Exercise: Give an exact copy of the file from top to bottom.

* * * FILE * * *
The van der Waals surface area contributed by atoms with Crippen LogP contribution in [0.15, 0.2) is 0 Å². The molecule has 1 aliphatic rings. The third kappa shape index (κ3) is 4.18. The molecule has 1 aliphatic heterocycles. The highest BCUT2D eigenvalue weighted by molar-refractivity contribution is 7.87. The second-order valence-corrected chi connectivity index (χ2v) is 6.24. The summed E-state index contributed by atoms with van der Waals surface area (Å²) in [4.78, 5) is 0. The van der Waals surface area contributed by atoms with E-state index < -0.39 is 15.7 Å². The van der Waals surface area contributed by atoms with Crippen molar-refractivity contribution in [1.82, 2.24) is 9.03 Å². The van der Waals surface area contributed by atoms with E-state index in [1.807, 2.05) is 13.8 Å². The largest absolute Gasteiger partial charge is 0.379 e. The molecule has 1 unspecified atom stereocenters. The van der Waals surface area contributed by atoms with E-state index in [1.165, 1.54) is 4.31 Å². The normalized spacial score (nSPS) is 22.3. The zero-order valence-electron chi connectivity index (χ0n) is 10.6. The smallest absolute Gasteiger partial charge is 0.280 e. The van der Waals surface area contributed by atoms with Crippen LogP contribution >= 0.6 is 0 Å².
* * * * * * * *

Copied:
The van der Waals surface area contributed by atoms with Crippen LogP contribution in [0.15, 0.2) is 0 Å². The molecule has 1 aliphatic rings. The third kappa shape index (κ3) is 4.18. The molecule has 1 aliphatic heterocycles. The highest BCUT2D eigenvalue weighted by molar-refractivity contribution is 7.87. The second-order valence-corrected chi connectivity index (χ2v) is 6.24. The summed E-state index contributed by atoms with van der Waals surface area (Å²) in [4.78, 5) is 0. The van der Waals surface area contributed by atoms with E-state index < -0.39 is 15.7 Å². The van der Waals surface area contributed by atoms with Crippen molar-refractivity contribution in [1.82, 2.24) is 9.03 Å². The van der Waals surface area contributed by atoms with E-state index in [1.807, 2.05) is 13.8 Å². The largest absolute Gasteiger partial charge is 0.379 e. The molecule has 1 unspecified atom stereocenters. The van der Waals surface area contributed by atoms with E-state index in [1.165, 1.54) is 4.31 Å². The normalized spacial score (nSPS) is 22.3. The zero-order valence-electron chi connectivity index (χ0n) is 10.6. The smallest absolute Gasteiger partial charge is 0.280 e. The van der Waals surface area contributed by atoms with Crippen LogP contribution >= 0.6 is 0 Å².